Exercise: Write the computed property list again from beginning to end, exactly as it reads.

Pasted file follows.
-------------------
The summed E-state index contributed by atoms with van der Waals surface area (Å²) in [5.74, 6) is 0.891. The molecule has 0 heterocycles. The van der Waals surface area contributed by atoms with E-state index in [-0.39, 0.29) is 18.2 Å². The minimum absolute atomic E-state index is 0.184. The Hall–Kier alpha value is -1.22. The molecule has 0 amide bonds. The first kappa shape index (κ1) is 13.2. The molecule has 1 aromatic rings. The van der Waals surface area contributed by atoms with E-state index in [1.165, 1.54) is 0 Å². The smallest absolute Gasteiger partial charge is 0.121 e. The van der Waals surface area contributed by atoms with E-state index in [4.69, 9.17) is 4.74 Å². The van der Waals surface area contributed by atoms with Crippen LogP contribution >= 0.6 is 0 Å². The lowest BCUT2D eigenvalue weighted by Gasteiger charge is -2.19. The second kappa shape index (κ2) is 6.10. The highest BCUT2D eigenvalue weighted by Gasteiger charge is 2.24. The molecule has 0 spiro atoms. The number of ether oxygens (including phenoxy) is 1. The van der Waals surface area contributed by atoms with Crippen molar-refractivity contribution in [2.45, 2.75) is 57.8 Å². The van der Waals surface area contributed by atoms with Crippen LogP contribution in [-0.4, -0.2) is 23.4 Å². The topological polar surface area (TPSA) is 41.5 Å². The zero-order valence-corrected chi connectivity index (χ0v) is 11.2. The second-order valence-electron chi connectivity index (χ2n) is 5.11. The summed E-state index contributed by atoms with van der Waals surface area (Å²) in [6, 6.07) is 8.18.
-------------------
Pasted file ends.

The summed E-state index contributed by atoms with van der Waals surface area (Å²) in [5.74, 6) is 0.891. The molecule has 0 heterocycles. The van der Waals surface area contributed by atoms with E-state index in [-0.39, 0.29) is 18.2 Å². The minimum absolute atomic E-state index is 0.184. The Hall–Kier alpha value is -1.22. The molecule has 0 amide bonds. The first kappa shape index (κ1) is 13.2. The molecule has 1 aromatic rings. The van der Waals surface area contributed by atoms with E-state index in [1.165, 1.54) is 0 Å². The smallest absolute Gasteiger partial charge is 0.121 e. The van der Waals surface area contributed by atoms with E-state index in [4.69, 9.17) is 4.74 Å². The van der Waals surface area contributed by atoms with Crippen LogP contribution >= 0.6 is 0 Å². The lowest BCUT2D eigenvalue weighted by Gasteiger charge is -2.19. The second kappa shape index (κ2) is 6.10. The highest BCUT2D eigenvalue weighted by Gasteiger charge is 2.24. The molecule has 0 spiro atoms. The number of ether oxygens (including phenoxy) is 1. The van der Waals surface area contributed by atoms with Crippen molar-refractivity contribution in [2.45, 2.75) is 57.8 Å². The van der Waals surface area contributed by atoms with Crippen LogP contribution in [-0.4, -0.2) is 23.4 Å². The topological polar surface area (TPSA) is 41.5 Å². The zero-order valence-corrected chi connectivity index (χ0v) is 11.2. The second-order valence-electron chi connectivity index (χ2n) is 5.11. The summed E-state index contributed by atoms with van der Waals surface area (Å²) in [6, 6.07) is 8.18.